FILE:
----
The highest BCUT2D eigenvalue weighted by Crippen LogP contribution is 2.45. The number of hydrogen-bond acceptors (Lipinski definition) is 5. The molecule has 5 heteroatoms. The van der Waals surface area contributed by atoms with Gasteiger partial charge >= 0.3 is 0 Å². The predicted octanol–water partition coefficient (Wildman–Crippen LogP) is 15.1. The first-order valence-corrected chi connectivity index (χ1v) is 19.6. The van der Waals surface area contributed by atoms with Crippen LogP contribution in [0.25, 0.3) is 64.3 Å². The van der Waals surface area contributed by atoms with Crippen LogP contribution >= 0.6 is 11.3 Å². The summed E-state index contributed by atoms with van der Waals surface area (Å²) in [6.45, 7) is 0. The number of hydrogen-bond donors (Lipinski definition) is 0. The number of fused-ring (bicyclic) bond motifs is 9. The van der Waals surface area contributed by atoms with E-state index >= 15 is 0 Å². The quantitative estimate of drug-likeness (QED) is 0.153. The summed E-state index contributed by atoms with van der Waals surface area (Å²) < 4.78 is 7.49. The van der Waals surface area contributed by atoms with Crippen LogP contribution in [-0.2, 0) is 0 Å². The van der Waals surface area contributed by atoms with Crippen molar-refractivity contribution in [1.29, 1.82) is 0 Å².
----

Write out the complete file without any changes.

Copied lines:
The highest BCUT2D eigenvalue weighted by Crippen LogP contribution is 2.45. The number of hydrogen-bond acceptors (Lipinski definition) is 5. The molecule has 5 heteroatoms. The van der Waals surface area contributed by atoms with Gasteiger partial charge >= 0.3 is 0 Å². The predicted octanol–water partition coefficient (Wildman–Crippen LogP) is 15.1. The first-order valence-corrected chi connectivity index (χ1v) is 19.6. The van der Waals surface area contributed by atoms with Crippen LogP contribution in [0.25, 0.3) is 64.3 Å². The van der Waals surface area contributed by atoms with Crippen LogP contribution >= 0.6 is 11.3 Å². The summed E-state index contributed by atoms with van der Waals surface area (Å²) in [6.45, 7) is 0. The number of hydrogen-bond donors (Lipinski definition) is 0. The number of fused-ring (bicyclic) bond motifs is 9. The van der Waals surface area contributed by atoms with E-state index >= 15 is 0 Å². The quantitative estimate of drug-likeness (QED) is 0.153. The summed E-state index contributed by atoms with van der Waals surface area (Å²) < 4.78 is 7.49. The van der Waals surface area contributed by atoms with Crippen LogP contribution in [-0.2, 0) is 0 Å². The van der Waals surface area contributed by atoms with Crippen molar-refractivity contribution in [1.29, 1.82) is 0 Å².